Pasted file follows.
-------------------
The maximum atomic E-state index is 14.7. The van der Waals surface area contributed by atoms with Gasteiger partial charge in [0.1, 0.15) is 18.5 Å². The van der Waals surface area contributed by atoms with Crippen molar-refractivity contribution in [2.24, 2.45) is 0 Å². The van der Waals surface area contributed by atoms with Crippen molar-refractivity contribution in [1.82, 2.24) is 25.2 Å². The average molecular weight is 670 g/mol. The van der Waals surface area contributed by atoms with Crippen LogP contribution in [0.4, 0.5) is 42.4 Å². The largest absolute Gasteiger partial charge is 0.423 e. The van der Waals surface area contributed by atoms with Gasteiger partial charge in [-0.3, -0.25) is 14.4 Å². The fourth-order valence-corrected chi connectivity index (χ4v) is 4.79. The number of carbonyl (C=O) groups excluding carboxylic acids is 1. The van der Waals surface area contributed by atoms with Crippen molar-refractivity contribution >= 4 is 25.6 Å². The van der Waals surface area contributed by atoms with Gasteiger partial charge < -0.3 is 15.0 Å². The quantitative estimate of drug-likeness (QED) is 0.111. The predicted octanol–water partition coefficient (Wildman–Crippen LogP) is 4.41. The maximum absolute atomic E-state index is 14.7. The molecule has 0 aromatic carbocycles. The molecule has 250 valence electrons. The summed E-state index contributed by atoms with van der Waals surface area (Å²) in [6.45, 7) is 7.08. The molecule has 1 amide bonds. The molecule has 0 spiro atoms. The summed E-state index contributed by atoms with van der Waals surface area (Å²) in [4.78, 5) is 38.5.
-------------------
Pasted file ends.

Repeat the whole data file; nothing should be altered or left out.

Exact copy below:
The maximum atomic E-state index is 14.7. The van der Waals surface area contributed by atoms with Gasteiger partial charge in [0.1, 0.15) is 18.5 Å². The van der Waals surface area contributed by atoms with Crippen molar-refractivity contribution in [2.24, 2.45) is 0 Å². The van der Waals surface area contributed by atoms with Crippen molar-refractivity contribution in [1.82, 2.24) is 25.2 Å². The average molecular weight is 670 g/mol. The van der Waals surface area contributed by atoms with Crippen LogP contribution in [0.4, 0.5) is 42.4 Å². The largest absolute Gasteiger partial charge is 0.423 e. The van der Waals surface area contributed by atoms with Gasteiger partial charge in [-0.3, -0.25) is 14.4 Å². The fourth-order valence-corrected chi connectivity index (χ4v) is 4.79. The number of carbonyl (C=O) groups excluding carboxylic acids is 1. The van der Waals surface area contributed by atoms with Crippen molar-refractivity contribution >= 4 is 25.6 Å². The van der Waals surface area contributed by atoms with Gasteiger partial charge < -0.3 is 15.0 Å². The quantitative estimate of drug-likeness (QED) is 0.111. The predicted octanol–water partition coefficient (Wildman–Crippen LogP) is 4.41. The maximum absolute atomic E-state index is 14.7. The molecule has 0 aromatic carbocycles. The molecule has 250 valence electrons. The summed E-state index contributed by atoms with van der Waals surface area (Å²) in [6.45, 7) is 7.08. The molecule has 1 amide bonds. The molecule has 0 spiro atoms. The summed E-state index contributed by atoms with van der Waals surface area (Å²) in [4.78, 5) is 38.5.